OP-ED: Regan not closing door on marijuana legalization
My local paper, The Dillsburg Banner, published an unsigned letter to the editor on March 28 entitled “Close the gate on this gateway drug.” The writer implored me to oppose Senate Bill 350, which calls for the legalization of recreational marijuana.
Additionally, my office has received calls incorrectly characterizing my position by stating that I support the legalization of recreational marijuana because of the potential tax revenue and because states like New York and New Jersey are pursuing legalization.
With regard to Senate Bill 350, the legislation has not officially been introduced yet. The prime sponsors, state Sen. Daylin Leach, D-Delaware and Montgomery, and state Sen. Sharif Street, D-Philadelphia, have circulated a co-sponsorship memo outlining the general concept of their proposal.
While there are aspects that are very concerning, let’s be honest: The ask is not for me to oppose Senate Bill 350. What is being asked of me is to oppose the legalization of marijuana.
I have taken a cautiously open-minded approach, and I can understand why some individuals have misinterpreted things I have said on the issue. Mainly, I have expressed the need for Pennsylvania to be proactive because we will be dealing with the repercussions of legalization in places like New York and New Jersey without the tax revenue to address them. Our residents will no doubt be crossing the border to buy marijuana as they do to buy less expensive gas and alcohol.
As a retired U.S. Marshal, I am inclined to be against legalization because of my background in law enforcement. However, the truth of the matter is, law enforcement — from local police to district attorneys to federal DEA agents — are not bringing charges against people for possession of personal amounts of marijuana. This is due to the overwhelming amount of time and money that was being dedicated by both law enforcement and our courts to marijuana cases.
Instead, our law enforcement officers are focused on drug cartels and the murders that occur within the drug-trafficking industry. Additionally, we are seeing an increase in dangerous synthetic forms of marijuana and the possibility of fentanyl being mixed with marijuana as it has been with heroin and cocaine — all occurring due to the illegal, unregulated nature of the marijuana trade.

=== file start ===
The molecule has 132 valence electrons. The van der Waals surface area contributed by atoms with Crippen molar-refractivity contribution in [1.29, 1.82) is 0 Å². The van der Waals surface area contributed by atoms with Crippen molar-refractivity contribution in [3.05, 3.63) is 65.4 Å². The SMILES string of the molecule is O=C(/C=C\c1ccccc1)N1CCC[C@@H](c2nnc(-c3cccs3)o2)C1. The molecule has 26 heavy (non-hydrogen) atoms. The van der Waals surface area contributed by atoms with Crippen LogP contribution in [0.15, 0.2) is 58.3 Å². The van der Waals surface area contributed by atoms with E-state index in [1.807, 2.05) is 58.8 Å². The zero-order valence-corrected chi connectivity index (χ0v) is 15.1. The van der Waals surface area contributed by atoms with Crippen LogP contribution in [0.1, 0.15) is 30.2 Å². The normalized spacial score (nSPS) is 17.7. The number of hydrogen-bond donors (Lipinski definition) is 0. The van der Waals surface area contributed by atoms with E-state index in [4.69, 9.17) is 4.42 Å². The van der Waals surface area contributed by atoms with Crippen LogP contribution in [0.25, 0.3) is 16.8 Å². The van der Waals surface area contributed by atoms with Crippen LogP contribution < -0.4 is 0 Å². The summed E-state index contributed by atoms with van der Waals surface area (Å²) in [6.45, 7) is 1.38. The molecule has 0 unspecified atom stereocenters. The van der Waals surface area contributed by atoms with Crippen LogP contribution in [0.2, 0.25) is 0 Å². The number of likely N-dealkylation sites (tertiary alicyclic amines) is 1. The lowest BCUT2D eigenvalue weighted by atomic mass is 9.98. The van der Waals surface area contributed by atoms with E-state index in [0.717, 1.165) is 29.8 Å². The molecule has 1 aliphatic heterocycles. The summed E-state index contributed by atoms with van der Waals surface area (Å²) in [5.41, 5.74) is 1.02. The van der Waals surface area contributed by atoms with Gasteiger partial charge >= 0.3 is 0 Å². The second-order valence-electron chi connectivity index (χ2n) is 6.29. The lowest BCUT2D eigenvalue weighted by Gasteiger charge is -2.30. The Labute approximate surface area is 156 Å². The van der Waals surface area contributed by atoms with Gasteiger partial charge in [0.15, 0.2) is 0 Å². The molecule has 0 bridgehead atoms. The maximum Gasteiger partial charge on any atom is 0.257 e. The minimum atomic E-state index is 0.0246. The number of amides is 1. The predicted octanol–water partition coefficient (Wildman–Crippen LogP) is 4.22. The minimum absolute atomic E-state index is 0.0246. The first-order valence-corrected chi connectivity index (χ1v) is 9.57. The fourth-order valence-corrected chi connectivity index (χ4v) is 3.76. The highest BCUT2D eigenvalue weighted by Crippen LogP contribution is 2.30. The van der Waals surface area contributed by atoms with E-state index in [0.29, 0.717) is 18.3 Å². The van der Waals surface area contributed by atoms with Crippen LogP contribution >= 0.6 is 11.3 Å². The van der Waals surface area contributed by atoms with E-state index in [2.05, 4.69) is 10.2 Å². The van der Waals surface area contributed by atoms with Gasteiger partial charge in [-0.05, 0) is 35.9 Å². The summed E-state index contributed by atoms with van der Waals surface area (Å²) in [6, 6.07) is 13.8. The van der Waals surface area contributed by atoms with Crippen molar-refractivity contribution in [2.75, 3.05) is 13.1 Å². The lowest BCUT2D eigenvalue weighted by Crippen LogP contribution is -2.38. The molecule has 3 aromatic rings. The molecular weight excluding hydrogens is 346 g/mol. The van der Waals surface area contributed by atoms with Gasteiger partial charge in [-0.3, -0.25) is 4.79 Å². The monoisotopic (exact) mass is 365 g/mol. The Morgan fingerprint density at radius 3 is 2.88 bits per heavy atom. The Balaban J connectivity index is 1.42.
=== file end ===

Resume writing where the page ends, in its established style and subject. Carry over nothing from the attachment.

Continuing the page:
As a senator representing roughly 250,000 Pennsylvanians, it is my responsibility to gather input from my constituents and to do research on an issue of this magnitude. I have my staff looking at states that have legalized recreational marijuana and its legal, social and economic impacts in those states. If I am going to be opposed, it is going to be an educated decision — not one based on emotion.
One concern that has been raised with regard to legalization of recreational marijuana is the possibility of people driving under the influence and how testing for such would be done during a traffic stop. This, along with the concern for increased DUI related accidents, are very much factors that I am taking into account as I continue to research this issue.
Of equal concern to me is our fledgling medical marijuana industry. I was and continue to be a strong advocate for medical marijuana. Not a week goes by that I don’t get a tap on the shoulder by someone to thank me for supporting the legalization of medical marijuana — from the mother with the daughter who has epilepsy whose seizures have diminished, to the disabled veteran who has experienced significant pain relief.
Clearly, this new form of medicine is working, and I have reservations about how legalization of recreational marijuana could detract from and negatively impact a young industry that the commonwealth is still working to fully get up and running.
Chapter 20 of the Medical Marijuana Act has yet to be implemented by the Pennsylvania Department of Health. This was the marquee aspect of the legislation that was to set the gold standard for medical marijuana in Pennsylvania by having the commonwealth’s medical schools partner with licensed growers and dispensaries to conduct and develop a body of research.
Ensuring full implementation of the Medical Marijuana Act is a top priority for me before we take steps to legalize marijuana — if that is the route that Pennsylvanians want to go, and polls continue to show growing support.
So, overall, I have not closed the door — or the gate, as the letter to the editor writer noted — on legalization of marijuana. It is a major issue being discussed across Pennsylvania and in our neighboring states, so regardless of stance, we all have to be part of the conversation and must look at the big picture.
— State Sen. Mike Regan is a Republican representing Pennsylvania’s 31st Senatorial District, which covers parts of Cumberland and York counties.